I’ve heard from more than a dozen readers who were confused by a recent column on how to clean up your credit history (also known as a credit report) and credit score.
So, let’s clear the air.
First, your credit history also includes personal factual information, such as your name, Social Security number, current address, how long you’ve lived at your current address, and past addresses.
Your credit history is primarily a list of all of the financial activity in your life. It lists all of the credit accounts you have ever opened, and how long they’ve been opened, including credit cards, a mortgage, home equity loan, student loans, car loans, personal loans (provided that those were reported to the credit reporting bureaus), lay-aways, and any other type of credit or lending account you might have.
In addition to listing each of these credit accounts, your current balance, and your highest balance, your credit history provides information on your payment history. If you’ve made every payment on time for as long as you’ve held the account, your credit history will note that fact. If you’ve missed a payment or two, it will list how late you were and whether the account is current or you are behind in your payments.
Your credit history will also include any charge-offs–an amount you owed that the creditor has decided you’ll never pay, so the company has charged-off the amount as a loss, and likely sold it to a collection agency, tax liens, court judgments, and overdue child support.
Negative information like this will stay on your credit history for up to 10 years. Late payments will stay on your credit history for up to two years, but like all negative information, it will affect your score less as time marches on.
And finally, your credit history also lists “inquiries.” Every time a prospective lender, creditor, landlord, insurer, or employer pulls a copy of your credit history to see how it looks, it’s called an “inquiry.”
Your credit score is a number from 300 to 850 (on the Fair Isaac FICO scale, which is the credit score most often used by mortgage lenders). The number is calculated by assigning a value to each piece of your credit history. The numbers are crunched together, with different pieces of your credit history assigned a different weighting.
For example, your payment history is worth 35 percent of your total score. That’s why a late payment or two can dramatically lower your credit score. The amount you owe is worth 30 percent of your score, which is why if you borrow up to the maximum limit on your credit cards it will lower your score.
How you manage new credit is worth 10 percent of your score, and how many different types of credit used is also worth 10 percent of your score. So, you’ll have a higher score if you have a mortgage, credit cards, and a car loan than if you just have a mortgage. However, don’t take out more debt just to have more accounts. Just having accounts open, but without balances, can help.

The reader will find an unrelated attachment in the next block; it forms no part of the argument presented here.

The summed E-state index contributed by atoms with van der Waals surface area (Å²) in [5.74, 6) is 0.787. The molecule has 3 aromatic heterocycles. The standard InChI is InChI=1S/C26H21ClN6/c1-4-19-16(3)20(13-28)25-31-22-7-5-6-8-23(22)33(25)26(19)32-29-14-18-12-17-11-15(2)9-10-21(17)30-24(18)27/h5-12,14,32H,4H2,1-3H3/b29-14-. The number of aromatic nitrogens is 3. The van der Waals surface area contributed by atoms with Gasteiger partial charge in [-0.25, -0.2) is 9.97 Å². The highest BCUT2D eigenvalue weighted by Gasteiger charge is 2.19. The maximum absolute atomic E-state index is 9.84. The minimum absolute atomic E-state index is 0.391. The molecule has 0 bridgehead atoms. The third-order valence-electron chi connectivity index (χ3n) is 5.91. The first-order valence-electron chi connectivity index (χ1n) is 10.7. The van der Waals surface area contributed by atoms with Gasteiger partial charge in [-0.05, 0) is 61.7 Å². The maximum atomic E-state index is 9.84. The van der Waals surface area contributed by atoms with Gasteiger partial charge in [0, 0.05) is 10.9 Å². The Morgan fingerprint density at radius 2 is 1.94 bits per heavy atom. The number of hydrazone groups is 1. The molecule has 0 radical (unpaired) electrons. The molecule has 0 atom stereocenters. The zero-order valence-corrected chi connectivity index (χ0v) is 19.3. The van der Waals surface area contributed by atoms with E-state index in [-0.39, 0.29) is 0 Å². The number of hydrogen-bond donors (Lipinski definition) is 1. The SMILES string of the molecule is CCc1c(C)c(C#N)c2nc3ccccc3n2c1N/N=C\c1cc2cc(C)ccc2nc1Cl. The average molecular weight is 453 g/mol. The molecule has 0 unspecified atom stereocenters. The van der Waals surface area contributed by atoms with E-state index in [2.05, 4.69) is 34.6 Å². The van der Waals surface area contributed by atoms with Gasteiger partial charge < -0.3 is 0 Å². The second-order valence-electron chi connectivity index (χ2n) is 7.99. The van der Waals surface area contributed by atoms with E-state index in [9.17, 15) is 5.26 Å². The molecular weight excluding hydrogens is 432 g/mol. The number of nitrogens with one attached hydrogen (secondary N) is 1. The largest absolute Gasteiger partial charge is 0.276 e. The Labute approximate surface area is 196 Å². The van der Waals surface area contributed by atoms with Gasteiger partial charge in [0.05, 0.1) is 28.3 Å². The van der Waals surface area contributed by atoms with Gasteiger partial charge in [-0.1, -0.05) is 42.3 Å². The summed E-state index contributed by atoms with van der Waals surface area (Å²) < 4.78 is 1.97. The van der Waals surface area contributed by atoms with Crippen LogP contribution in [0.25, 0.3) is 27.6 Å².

How long you’ve owned your credit accounts is worth 15 percent of your total score. This is the point that seems to be most confusing to readers who are concerned about canceling a credit card.
I’ve had two credit cards for a long time, 18 years for one and 21 years for the other. I don’t pay anything to carry them, and I still use the accounts, paying off the balance in full at the end of the month.
I have a very high credit score, but if I were to cancel one or both of these cards, my credit score might take a serious hit. Why? I’ve closed the two accounts that represent a significant piece of my credit history. While I may have closed the accounts for valid reasons, the number-crunching formula that creates a credit score might assume that I’ve closed them for a negative reason.
Because so much of your score is based on how you manage credit accounts, closing an account that has been opened a long time (more than 5 to 10 years), might damage your score.
What if you’ve only had a credit card for a year or two? If you have other credit card accounts, and you want to close a new one, go ahead. Closing a newly-opened card won’t hurt you that much.
But think about that carefully. If you’re not paying any annual fees on the cards, and you’re not carrying a balance on the account, the APR that is charged doesn’t matter. You’re just accumulating credit through the years, which will ultimately help your score. I have a wallet full of credit cards. Most of them don’t get used each month, and I don’t pay annual fees, but they contribute to my high credit score.
The biggest mistake that consumers make (and it’s a doozy) is closing a credit account that has a balance on it. If you have a balance on a card, try to avoid closing the account or your credit score will take a big hit.
Errors are rife on credit histories, so it pays to check yours out. Go to AnnualCreditReport.com, which is the only site sponsored by the three major credit reporting bureaus, Experian, Equifax, and TransUnion. You can pull a copy of your credit history from each of these credit reporting bureaus once a year. If you have mistakes, you have the right under Federal law to contest them.
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